If you haven't analyzed the data in at least some way, then how can you say that the conclusions of others are hasty and have little relation to the data? Sounds like a contradiction. If you agree with the data, you can't disagree with others without first analyzing the data, interpreting it and formulating your own conclusion. If you don't wish to analyze the data, that's fine, but you can't disagree with other people who have analyzed it without doing so yourself.

Link to comment

I'd like to think this "trend" is simply phone users who found another app to go to.

Those who cater to those folks should know to factor that in.

The other 2/3rds even has found a handful of similar "games" to geocaching, though none were as interesting (to her).

We know of a couple who left this hobby (temporarily or not) to play that pokemon thing, and another that just scans stickers.

 

I look at it as any other hobby, with spurts of interest when something triggers a large group's attention, then slowly "gets back to normal" when other interests arise.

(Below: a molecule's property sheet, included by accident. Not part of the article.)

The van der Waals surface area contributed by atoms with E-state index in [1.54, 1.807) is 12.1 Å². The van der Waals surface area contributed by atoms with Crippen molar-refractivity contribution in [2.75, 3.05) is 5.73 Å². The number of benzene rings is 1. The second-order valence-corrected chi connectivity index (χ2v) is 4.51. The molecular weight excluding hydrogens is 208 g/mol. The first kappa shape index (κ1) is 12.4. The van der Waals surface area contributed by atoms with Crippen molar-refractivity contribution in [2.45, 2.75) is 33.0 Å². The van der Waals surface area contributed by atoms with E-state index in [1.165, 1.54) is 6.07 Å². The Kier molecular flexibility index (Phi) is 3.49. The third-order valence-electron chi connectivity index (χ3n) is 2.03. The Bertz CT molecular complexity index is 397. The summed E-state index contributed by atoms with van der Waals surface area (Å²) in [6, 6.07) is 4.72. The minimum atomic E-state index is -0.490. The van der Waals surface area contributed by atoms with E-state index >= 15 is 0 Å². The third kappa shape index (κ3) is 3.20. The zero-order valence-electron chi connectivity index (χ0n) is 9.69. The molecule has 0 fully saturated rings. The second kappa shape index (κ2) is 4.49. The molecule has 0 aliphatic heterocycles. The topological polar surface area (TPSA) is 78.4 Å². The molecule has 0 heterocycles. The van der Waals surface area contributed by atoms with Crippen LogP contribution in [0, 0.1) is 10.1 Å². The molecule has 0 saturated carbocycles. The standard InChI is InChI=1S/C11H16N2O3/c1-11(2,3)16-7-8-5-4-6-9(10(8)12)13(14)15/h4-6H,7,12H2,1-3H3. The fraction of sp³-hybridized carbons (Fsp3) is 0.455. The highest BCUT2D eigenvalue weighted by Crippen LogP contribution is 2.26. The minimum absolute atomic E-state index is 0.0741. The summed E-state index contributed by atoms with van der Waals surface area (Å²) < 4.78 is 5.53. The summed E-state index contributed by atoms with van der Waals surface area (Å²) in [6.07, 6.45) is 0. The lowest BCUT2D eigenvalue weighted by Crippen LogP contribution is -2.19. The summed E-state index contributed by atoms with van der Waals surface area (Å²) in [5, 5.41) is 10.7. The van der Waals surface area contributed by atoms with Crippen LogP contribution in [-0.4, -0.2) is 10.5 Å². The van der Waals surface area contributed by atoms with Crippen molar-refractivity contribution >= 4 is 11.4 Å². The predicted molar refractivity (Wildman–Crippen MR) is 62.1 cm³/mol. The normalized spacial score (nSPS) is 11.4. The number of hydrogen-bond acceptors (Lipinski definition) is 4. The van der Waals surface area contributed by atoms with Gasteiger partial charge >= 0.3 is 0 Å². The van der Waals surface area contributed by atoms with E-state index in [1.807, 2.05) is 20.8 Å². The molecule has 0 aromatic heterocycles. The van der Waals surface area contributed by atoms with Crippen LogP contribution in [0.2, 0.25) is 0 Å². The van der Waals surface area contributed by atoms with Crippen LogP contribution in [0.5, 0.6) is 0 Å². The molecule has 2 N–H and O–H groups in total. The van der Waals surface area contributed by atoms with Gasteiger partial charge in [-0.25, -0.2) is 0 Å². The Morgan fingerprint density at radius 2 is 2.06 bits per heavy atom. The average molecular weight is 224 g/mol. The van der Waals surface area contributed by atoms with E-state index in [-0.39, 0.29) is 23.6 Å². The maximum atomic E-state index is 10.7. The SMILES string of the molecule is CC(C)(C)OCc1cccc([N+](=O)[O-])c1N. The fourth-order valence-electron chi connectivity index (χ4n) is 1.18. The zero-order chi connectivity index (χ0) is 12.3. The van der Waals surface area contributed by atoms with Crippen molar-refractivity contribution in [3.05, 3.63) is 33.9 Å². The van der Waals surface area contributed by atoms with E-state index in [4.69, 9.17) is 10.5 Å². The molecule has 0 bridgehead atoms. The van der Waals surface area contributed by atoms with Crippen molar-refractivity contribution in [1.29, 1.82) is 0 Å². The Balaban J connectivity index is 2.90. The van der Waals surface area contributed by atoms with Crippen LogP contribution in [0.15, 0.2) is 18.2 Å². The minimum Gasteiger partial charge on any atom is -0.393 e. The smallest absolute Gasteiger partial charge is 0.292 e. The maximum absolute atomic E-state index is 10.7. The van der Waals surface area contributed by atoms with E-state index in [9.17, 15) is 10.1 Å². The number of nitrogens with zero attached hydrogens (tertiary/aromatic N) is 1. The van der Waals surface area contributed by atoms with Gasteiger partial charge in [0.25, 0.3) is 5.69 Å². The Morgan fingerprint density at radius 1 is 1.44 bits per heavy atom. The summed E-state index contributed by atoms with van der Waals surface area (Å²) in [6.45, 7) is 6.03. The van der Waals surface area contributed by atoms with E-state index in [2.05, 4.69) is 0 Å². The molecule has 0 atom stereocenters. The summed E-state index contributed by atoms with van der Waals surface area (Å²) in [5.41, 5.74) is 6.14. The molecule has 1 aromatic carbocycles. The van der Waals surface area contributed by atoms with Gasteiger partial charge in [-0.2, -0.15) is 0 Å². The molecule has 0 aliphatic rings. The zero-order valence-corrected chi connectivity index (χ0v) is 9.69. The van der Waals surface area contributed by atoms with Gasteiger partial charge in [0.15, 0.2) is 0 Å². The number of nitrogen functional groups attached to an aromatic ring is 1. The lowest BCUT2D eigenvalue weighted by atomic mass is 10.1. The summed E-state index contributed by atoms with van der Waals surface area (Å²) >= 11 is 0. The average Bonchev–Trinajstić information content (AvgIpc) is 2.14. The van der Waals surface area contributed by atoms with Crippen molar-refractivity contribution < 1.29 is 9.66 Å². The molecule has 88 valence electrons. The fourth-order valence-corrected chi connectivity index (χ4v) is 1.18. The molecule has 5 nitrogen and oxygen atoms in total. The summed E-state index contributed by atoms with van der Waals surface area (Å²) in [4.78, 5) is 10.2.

- Sorta like all the flyfishers I taught after many saw "A river runs through it". :)

Guess Brad Pitt probably had a lot to do with it...

Today, I could count on one hand how many I've bumped into.

 

But the "complaints" seem to be issues that folks caching awhile often speak of, and may be why there's a current thread on "Geocaching HQ has a new focus on geocache quality and health for 2017".

Maybe the site realizes they may need to keep this old fart GPSr user around a while after all. :)